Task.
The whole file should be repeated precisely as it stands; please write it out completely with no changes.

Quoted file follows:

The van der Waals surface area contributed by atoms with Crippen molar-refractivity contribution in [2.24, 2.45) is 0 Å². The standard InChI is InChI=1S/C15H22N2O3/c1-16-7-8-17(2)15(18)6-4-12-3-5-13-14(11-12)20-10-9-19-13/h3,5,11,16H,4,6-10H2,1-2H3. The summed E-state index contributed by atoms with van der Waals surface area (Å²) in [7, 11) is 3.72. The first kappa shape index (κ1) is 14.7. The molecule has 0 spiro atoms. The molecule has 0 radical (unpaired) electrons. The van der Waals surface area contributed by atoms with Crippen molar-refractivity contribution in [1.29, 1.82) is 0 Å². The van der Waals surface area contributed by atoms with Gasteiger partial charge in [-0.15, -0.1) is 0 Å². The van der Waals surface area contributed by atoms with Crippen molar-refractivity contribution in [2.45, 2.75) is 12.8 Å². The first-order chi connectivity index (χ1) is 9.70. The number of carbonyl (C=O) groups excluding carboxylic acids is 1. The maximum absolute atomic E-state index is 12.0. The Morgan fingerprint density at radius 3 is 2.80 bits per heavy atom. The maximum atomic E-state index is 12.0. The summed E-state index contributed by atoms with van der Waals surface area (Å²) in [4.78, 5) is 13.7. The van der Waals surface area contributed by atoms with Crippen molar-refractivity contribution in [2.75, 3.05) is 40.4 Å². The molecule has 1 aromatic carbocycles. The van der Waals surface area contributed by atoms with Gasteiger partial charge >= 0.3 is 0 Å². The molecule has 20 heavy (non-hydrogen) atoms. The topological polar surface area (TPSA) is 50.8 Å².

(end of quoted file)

The van der Waals surface area contributed by atoms with Crippen molar-refractivity contribution in [2.24, 2.45) is 0 Å². The standard InChI is InChI=1S/C15H22N2O3/c1-16-7-8-17(2)15(18)6-4-12-3-5-13-14(11-12)20-10-9-19-13/h3,5,11,16H,4,6-10H2,1-2H3. The summed E-state index contributed by atoms with van der Waals surface area (Å²) in [7, 11) is 3.72. The first kappa shape index (κ1) is 14.7. The molecule has 0 spiro atoms. The molecule has 0 radical (unpaired) electrons. The van der Waals surface area contributed by atoms with Crippen molar-refractivity contribution in [1.29, 1.82) is 0 Å². The van der Waals surface area contributed by atoms with Gasteiger partial charge in [-0.15, -0.1) is 0 Å². The van der Waals surface area contributed by atoms with Crippen molar-refractivity contribution in [2.45, 2.75) is 12.8 Å². The first-order chi connectivity index (χ1) is 9.70. The number of carbonyl (C=O) groups excluding carboxylic acids is 1. The maximum absolute atomic E-state index is 12.0. The Morgan fingerprint density at radius 3 is 2.80 bits per heavy atom. The maximum atomic E-state index is 12.0. The summed E-state index contributed by atoms with van der Waals surface area (Å²) in [4.78, 5) is 13.7. The van der Waals surface area contributed by atoms with Crippen molar-refractivity contribution in [2.75, 3.05) is 40.4 Å². The molecule has 1 aromatic carbocycles. The van der Waals surface area contributed by atoms with Gasteiger partial charge >= 0.3 is 0 Å². The molecule has 20 heavy (non-hydrogen) atoms. The topological polar surface area (TPSA) is 50.8 Å².